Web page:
Labour market defies Omicron to continue its ‘great reset’ – but real pay squeeze deepens

The UK labour market continued its ‘great reset’ at the end of last year, as vacancies and job moves reached record highs, and pay pressure started to build. But the UK still is on course for the tightest real pay squeeze in generations this Spring, the Resolution Foundation said today (Tuesday) in response to the latest ONS labour market statistics.

The Foundation notes that the UK labour market defied the Omicron wave as the number of employee jobs grew (by 108,000 in December), job vacancies and job moves continued to hit fresh highs, and unemployment fell to 3.9 per cent in December.

There are early signs that the tight labour market is tempting people back into the labour force, with economic inactivity falling in the last month. This is encouraging, says the Foundation, given that labour market participation remains 1 percentage point down on pre-pandemic levels.

Recent signs on pay growth provide conflicting signals for inflation, but are dismal for living standards.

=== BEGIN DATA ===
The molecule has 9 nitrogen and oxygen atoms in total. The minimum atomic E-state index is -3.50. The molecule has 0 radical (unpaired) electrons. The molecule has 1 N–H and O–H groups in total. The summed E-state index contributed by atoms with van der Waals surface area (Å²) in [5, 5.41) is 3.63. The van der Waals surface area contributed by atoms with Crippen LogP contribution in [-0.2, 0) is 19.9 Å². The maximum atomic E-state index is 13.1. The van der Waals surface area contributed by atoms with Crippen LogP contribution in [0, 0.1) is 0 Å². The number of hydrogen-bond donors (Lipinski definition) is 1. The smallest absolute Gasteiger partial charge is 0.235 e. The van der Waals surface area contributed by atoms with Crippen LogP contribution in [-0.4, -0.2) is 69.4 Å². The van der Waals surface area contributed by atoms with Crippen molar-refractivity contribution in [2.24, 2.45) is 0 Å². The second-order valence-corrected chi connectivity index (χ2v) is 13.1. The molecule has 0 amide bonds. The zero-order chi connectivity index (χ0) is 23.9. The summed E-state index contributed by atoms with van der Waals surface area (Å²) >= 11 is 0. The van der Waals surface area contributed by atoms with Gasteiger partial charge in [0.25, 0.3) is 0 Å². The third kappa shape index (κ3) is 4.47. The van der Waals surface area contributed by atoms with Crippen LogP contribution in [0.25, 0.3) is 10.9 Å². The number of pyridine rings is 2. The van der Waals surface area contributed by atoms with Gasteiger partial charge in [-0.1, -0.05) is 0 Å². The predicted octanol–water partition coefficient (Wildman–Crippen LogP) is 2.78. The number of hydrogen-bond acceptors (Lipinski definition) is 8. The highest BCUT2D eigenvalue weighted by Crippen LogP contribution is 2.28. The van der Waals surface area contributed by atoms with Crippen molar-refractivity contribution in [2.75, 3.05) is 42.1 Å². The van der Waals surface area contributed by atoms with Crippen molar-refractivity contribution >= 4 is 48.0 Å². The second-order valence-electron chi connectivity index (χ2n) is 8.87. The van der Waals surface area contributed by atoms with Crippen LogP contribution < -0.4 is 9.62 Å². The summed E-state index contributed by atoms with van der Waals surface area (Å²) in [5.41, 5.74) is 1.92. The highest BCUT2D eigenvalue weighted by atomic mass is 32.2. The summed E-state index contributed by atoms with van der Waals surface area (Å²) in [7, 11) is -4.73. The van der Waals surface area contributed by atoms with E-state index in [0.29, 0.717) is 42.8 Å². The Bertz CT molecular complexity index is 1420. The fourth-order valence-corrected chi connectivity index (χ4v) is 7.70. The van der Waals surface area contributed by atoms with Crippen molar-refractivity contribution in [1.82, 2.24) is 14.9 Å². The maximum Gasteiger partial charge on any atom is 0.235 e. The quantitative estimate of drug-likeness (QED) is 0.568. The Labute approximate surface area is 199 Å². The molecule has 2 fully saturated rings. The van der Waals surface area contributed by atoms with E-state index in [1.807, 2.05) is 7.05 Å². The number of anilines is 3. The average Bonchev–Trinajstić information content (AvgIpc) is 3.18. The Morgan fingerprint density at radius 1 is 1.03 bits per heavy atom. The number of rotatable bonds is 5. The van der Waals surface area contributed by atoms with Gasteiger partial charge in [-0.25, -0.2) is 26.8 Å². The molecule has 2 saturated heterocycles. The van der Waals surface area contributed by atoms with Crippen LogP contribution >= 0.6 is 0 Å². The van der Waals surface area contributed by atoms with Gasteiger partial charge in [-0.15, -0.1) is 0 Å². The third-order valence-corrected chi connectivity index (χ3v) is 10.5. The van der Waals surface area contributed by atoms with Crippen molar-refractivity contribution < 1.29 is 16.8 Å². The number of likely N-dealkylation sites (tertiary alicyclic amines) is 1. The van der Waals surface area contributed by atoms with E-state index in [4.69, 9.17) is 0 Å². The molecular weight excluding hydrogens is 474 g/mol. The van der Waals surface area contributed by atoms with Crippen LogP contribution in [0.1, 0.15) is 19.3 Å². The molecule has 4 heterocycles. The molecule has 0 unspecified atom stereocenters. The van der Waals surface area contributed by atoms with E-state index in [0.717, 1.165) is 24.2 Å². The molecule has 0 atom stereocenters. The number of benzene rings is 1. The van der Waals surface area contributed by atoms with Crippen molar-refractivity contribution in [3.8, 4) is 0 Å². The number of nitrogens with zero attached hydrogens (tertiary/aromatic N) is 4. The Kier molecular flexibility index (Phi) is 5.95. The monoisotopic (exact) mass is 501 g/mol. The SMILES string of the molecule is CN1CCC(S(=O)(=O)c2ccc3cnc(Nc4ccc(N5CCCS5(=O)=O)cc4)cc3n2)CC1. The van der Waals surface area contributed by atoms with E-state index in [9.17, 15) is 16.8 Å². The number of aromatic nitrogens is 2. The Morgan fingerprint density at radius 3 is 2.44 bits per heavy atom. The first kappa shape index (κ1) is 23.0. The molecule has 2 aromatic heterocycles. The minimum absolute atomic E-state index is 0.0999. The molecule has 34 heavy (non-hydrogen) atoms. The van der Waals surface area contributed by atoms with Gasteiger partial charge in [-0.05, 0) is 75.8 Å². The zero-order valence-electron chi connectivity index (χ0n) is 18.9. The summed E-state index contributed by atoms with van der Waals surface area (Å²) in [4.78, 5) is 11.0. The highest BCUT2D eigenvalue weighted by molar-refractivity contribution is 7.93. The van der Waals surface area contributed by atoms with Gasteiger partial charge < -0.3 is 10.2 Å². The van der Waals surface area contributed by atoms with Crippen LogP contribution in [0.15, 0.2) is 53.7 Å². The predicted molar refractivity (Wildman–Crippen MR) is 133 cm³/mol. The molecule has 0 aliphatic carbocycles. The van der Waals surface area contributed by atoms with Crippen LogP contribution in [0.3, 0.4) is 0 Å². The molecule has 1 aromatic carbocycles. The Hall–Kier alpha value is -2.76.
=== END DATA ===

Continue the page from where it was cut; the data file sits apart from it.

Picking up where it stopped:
Nominal regular pay growth fell to 3.7 per cent in the three months to December. But annual pay growth did accelerate in the monthly data and in the more recent employee jobs data – with median pay rising 6.3 per cent in the year to January – suggesting pay pressures could be building. The rebound in vacancies in January – reaching 1.22 million (a high only surpassed by October 2021) – is consistent with rising pay pressure.

But despite signs of building pay pressure, the UK’s real pay squeeze continue to deepen, to -1.2 per cent in December. There remains a risk the squeeze could surpass that 2.7 per cent real pay fall experienced in 1991.

The big questions for policy makers are the extent to which pay pressure builds in early 2022, how much this drives rising inflation, and how much it can protect households from the UK’s huge living standards squeeze.

Hannah Slaughter, Senior Economist at the Resolution Foundation, said:

“The UK labour market has defied the Omicron wave and continued to tighten, with jobs, vacancies and job moves up, and unemployment continuing to fall.

“There are nascent signs that this welcome activity may be starting to feed through into stronger pay growth – though how much pay pressure remains unclear.

“While some policy makers are rightly worried about accelerating nominal wages boosting UK inflation, they should also be worried about Britain simultaneously experiencing the tightest real wage squeeze in generations. To square this circle, the UK needs faster productivity growth.”.